Paintings not found in homes
   Noah’s paintings are not found in private homes as much as they are found in business establishments. Restaurants, taverns and barber shops in all of the cities of Noah’s travels are the best places to spot either a canvas or mural by Noah Adams.
   The reason for this seemingly unusual placement of art was that Noah either paid his debts with his paintings or bartered with his painting to buy a steak, a glass of Jim Beam, oil paints or to earn some cold cash from the people who knew him best.
   In the barber shop on West Colfax in Lakewood, Colorado, Noah did a mural for some paints and cash. The mural, a landscape with some figures is 34 inches by 101 inches. It took less than one hour to paint with Noah spending ten or fifteen minutes a day on it until its completion.
   When Noah finished he facetiously told the owner of the barber shop Glenn Young that he wanted to be remembered and that for a small additional fee he would gladly sign his name to the mural. No name appears on the mural and this unsigned painting represents one of the few times Noah’s bartering didn’t pan out.

Indians win in paintings
   Noah could appreciate the barber’s resistance since he possessed the same kind of stubbornness. When he painted the scene for the Stagecoach Inn in Grand Lake, Colorado his subject matter was Indians attacking a stagecoach. One of the owners Bill LaSasso prodded Noah to put a few dead Indians in the picture but Noah stood firm. His answer was, “Nope, the Indians are going to win this one.”
   Noah’s pattern of movement and life in his painting years was repeated time again in city after city. Had Noah lived during the Indian Renaissance that the West is now experiencing his talents may have been touted during his lifetime. As it was he knew very little recognition.

Noah received notice of death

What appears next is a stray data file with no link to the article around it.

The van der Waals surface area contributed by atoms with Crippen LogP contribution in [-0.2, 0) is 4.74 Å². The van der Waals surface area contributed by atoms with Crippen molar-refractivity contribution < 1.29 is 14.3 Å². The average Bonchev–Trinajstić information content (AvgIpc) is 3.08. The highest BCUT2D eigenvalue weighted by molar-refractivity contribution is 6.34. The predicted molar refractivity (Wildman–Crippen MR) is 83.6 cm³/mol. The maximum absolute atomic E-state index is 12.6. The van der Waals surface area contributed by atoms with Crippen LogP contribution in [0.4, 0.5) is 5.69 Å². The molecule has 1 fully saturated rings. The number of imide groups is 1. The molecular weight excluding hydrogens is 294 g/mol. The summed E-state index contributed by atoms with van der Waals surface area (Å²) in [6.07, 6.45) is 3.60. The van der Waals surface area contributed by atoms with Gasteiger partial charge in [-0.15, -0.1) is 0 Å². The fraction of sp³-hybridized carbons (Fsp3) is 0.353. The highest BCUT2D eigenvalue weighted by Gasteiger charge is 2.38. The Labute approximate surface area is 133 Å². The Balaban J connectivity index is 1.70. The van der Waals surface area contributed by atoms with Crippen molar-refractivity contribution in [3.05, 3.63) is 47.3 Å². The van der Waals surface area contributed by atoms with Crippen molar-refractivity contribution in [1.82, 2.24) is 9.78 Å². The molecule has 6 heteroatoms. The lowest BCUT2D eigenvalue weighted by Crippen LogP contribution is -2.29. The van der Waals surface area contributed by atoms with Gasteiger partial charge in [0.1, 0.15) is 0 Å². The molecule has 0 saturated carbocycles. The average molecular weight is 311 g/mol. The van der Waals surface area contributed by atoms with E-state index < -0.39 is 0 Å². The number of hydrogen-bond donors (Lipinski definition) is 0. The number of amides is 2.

When he was told he had but two years to live Noah set out on one last journey. Taking his parents with him Noah went to say farewell to his three daughters who lived in Utah and California. When the California portion of their trip ended, he and his parents parted. His parents headed back to the Pine Ridge Reservation and Noah reassured the doubting oldsters that in 30 days he would be with them again.
   He then proceeded for Tucson, Arizona, the city whose hospital gave him his notice of death. On July 17, 1966, as he worked in the hot Arizona sun painting a sign, he felt ill. He went to sit under the shade of a tree. He died there. And, inexactly 30 days, as he promised his parents, he was home again, dead, and in a pine box.
   Noah’s father, Joe, took care of his burial as he had for his three other dead sons. The brothers all lie side-by-side five miles from Pine Ridge at the Holy Rosary Mission. And though Noah’s grave is as yet unmarked, his paintings serve to eulogize him in every city that he visited. The paintings say, “I was here, I painted, I will be remembered.”

Author’s Note:
   This article was written some 48 years ago. I have never forgotten my trip to Pine Ridge Reservation to meet with Joe Adams, Noah’s father. I still remember Mr. Adams telling me how his father and his grandfather had lived to be 110 years old. And, with every good chance he, too, would live to that age. But, with the most grievous sadness, he saw all of his sons die before even reaching the age of 60. No doubt that alcohol played a part and probably the lack of good health care made their deaths premature. Joe was one of the most solid individuals I have ever met. I thought to share the Adams’ story would honor them.